Posted by Tom Nixon on

Back in June 2018 we reported on the release of the EBU ADM Renderer (EAR), which is specified in EBU Tech 3388. This is a system for rendering the types of content defined by the Audio Definition Model (ADM) to any defined loudspeaker layout.

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The EAR is part of our wider efforts to standardise open formats for working with so-called 'next-generation audio' (NGA), which aims to make audio experiences which are more accessible and immersive. In addition to the ADM as a way of representing NGA audio formats, a renderer (such as the EAR) is an important piece of the puzzle, since it defines what the parameters in the format definition mean in terms of signals that are played out of the speakers.

In July, the ITU published ITU-R Recommendation BS.2127-0 "Audio Definition Model renderer for advanced sound systems", which is based on the EAR algorithm. The ITU ADM Renderer also comes with a python implementation, which allows developers to try out the algorithm easily. While the python implementation is great for experimental work, understanding the algorithm and validating ADM files, it can't be used for real-time applications. Therefore, a C++ library containing the core EAR functionality has been developed.


We worked with IRT in developing libear as a collaboration within the EBU. This library is available under the permissive Apache 2.0 licence. Libear contains just the core parts of the EAR project (calculation of gains and some DSP components); we recommend using it with libbw64 and libadm (both developed by IRT) when developing applications which also need to read, write and process ADM content.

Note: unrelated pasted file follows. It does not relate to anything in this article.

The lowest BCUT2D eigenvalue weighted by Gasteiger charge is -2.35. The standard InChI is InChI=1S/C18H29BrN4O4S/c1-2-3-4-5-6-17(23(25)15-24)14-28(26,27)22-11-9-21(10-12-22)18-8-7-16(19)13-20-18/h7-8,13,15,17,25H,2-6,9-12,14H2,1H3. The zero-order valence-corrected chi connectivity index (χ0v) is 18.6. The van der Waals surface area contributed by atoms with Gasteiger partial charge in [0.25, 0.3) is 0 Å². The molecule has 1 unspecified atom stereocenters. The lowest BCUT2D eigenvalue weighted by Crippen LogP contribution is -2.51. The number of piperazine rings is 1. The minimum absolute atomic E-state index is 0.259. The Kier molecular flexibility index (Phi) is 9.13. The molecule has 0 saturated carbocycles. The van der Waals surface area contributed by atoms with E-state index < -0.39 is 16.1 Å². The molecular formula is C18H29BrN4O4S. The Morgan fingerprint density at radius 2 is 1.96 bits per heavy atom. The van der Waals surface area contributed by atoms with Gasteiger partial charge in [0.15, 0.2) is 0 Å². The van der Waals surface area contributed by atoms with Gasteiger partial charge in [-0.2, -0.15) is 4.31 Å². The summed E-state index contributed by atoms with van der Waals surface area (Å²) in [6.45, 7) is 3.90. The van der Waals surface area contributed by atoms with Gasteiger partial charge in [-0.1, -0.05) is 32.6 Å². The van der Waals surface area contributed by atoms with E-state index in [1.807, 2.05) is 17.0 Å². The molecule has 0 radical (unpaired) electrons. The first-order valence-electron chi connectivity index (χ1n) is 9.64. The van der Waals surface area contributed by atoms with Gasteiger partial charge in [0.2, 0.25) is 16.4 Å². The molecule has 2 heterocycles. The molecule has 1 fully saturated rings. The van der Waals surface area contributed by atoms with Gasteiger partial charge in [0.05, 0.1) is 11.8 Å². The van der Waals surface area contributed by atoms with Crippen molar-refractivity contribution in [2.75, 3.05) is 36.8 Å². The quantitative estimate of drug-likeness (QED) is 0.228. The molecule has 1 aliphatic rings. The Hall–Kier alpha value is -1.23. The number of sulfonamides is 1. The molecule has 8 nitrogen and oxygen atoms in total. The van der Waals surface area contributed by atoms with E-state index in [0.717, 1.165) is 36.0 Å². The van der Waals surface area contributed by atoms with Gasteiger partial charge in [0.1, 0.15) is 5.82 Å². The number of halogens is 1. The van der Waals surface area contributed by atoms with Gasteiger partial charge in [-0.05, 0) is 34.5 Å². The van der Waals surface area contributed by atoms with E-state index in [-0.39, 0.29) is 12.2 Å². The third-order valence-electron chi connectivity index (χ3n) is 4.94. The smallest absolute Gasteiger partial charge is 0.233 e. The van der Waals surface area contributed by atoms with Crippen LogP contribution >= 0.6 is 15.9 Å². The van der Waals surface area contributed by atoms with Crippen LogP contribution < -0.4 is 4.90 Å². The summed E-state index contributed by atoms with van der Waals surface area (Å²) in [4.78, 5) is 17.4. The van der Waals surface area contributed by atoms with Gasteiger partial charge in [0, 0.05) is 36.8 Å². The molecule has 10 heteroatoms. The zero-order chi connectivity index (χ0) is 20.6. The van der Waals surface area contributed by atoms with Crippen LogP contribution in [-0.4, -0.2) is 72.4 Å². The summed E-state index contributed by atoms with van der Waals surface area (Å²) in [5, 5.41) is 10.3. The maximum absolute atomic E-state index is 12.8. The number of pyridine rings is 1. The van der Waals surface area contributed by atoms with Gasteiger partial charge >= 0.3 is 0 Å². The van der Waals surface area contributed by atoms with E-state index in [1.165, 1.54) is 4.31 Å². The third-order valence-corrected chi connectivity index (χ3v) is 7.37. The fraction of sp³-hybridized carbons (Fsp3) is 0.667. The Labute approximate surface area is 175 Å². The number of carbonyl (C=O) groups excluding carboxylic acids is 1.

There are several potential applications for a library like libear. It could be included in a Digital Audio Workstation (DAW) to render NGA content, either integrated directly or as a suite of plugins. It could be built into a stand-alone ADM monitoring system, or used to render ADM content to legacy formats before emission.

The current release of the library supports channel-based, scene-based and object-based audio, though some parameters are not yet supported; full details can be found in the documentation. The API is already complete, so there's no need to wait before starting integration work.

Do feel free (and it is free!) to download the libear library, and have a go at building it and integrating it into your applications. You can also read IRT's latest blog on this topic.

What's Next?

We'll continue to work on libear in the coming months, implementing the missing features and responding to feedback from users. We've got a few projects using libear already; we'll publish more details when they are released.

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